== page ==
The best news I got when I arrived is that everyone could talk. That’s excellent news because that means there was no injury to their brain. That being said, there was a minor amount of blood on the brain because of the skull fractures.I hear that and it freaks me out a bit. This is because my dad had a major accident before I was born and was in a semi-coma for, I believe, a couple of months. His brain was injured in that accident.

I start feeling like I want to cry. I still can’t because there are other doctors I need to talk to.

The neurologist comes to talk to me and asks about medical history. I actually knew a lot of the questions that he was asking so I tell him what I know. I apparently knew a lot of what he needed. I talk to him while they’re popping the elbow back in to place.

I wind up staying with him, a majority of the time. I step away from him to talk to his family only when they are doing x-rays, CT scans and when they finally wheel him in to surgery. This becomes a series of calls to let everyone know what was up. I start with his daughter as she was calling while I was helping him fill in the blanks with the intake nurse. After he’s taken to surgery, I call his mother and tell her what the doctor had told me about the extent of his injuries. I also call his business partner as I knew that they had seminars this week that they were going to give. That way she knew what was going on and could take care of what needed to be taken care of.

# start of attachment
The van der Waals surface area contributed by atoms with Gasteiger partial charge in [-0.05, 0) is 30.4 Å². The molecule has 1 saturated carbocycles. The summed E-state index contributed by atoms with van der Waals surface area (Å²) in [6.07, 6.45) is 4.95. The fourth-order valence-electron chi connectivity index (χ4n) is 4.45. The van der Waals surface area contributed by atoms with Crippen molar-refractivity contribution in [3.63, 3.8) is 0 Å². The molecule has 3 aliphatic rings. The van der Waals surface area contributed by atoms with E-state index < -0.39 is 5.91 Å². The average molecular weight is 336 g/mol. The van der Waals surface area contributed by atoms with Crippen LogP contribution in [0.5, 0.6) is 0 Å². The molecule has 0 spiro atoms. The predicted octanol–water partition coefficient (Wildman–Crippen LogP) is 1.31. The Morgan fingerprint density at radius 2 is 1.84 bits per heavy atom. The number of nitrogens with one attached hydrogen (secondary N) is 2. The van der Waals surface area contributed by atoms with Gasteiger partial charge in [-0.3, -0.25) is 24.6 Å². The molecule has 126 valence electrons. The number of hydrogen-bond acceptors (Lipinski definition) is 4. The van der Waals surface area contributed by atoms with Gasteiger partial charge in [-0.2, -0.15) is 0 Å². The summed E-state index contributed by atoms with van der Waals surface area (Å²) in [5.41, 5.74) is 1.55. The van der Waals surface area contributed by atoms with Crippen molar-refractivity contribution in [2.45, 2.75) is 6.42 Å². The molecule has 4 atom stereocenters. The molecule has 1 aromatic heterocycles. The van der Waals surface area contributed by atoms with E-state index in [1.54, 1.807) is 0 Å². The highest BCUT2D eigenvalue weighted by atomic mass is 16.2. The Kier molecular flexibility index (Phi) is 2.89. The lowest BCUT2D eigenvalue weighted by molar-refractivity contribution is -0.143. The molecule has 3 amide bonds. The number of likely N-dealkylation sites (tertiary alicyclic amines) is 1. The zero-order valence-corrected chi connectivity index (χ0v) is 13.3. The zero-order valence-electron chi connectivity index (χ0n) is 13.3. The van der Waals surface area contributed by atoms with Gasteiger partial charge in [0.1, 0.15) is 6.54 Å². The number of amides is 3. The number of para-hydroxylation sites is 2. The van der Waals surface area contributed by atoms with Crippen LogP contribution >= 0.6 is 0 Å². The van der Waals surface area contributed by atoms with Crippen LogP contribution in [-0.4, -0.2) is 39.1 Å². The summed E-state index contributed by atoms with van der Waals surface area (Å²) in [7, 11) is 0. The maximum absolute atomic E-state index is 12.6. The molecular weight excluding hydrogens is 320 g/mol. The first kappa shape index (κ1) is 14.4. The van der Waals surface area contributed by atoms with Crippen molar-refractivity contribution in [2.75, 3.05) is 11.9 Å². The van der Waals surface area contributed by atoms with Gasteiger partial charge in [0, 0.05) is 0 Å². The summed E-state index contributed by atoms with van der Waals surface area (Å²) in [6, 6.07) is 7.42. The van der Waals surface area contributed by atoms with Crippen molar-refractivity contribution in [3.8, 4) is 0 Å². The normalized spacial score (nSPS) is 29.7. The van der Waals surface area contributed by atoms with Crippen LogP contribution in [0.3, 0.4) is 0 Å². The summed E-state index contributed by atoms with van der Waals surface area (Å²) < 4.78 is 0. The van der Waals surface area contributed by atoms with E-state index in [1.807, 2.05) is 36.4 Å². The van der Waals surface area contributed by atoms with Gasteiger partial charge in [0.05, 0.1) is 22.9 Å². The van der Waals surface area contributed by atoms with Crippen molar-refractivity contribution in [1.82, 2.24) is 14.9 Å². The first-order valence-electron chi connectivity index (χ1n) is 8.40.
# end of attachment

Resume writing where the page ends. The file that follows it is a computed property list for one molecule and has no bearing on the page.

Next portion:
Then comes the waiting… the hours of waiting. I told him before he was wheeled off that I would be there after surgery.So, I wait. First I wait in the original waiting room because I had to be on the phone contacting everyone.

After an hour and a half (the length of time I was told the surgery would be), I go back in and check on what’s going on as I hadn’t heard anything. At this point I’m taken to the surgery waiting room. It’s there that I meet one of his brothers. We both wait together in a cold room. We talk while we wait as there wasn’t a lot else either of us could focus on. Another one of the injured people’s wife meets me in the surgery waiting room and all three of us talk. At about 3:30 we’re told that he was in the recovery room and we can see him.

After briefly speaking with him, I go home to try to sleep. This is only partially successful.

I spend the rest of the week in the hospital with him and his mother.

So, yeah… that was an intense week. Now things are more normalized. Everyone is, more or less, stabilized. I’m still extremely sleep deprived. And it’s back to life as normal… well as normal as can be.

That’s why I was silent last week. There’s a lot going on all at one time. I feel emotionally stretched, but I’m trying to keep up a certain amount of sanity. I’m hoping that as life starts to go back to normal that I will be able to deal with this all better.

I will try to post at least once more this week.

So, until then!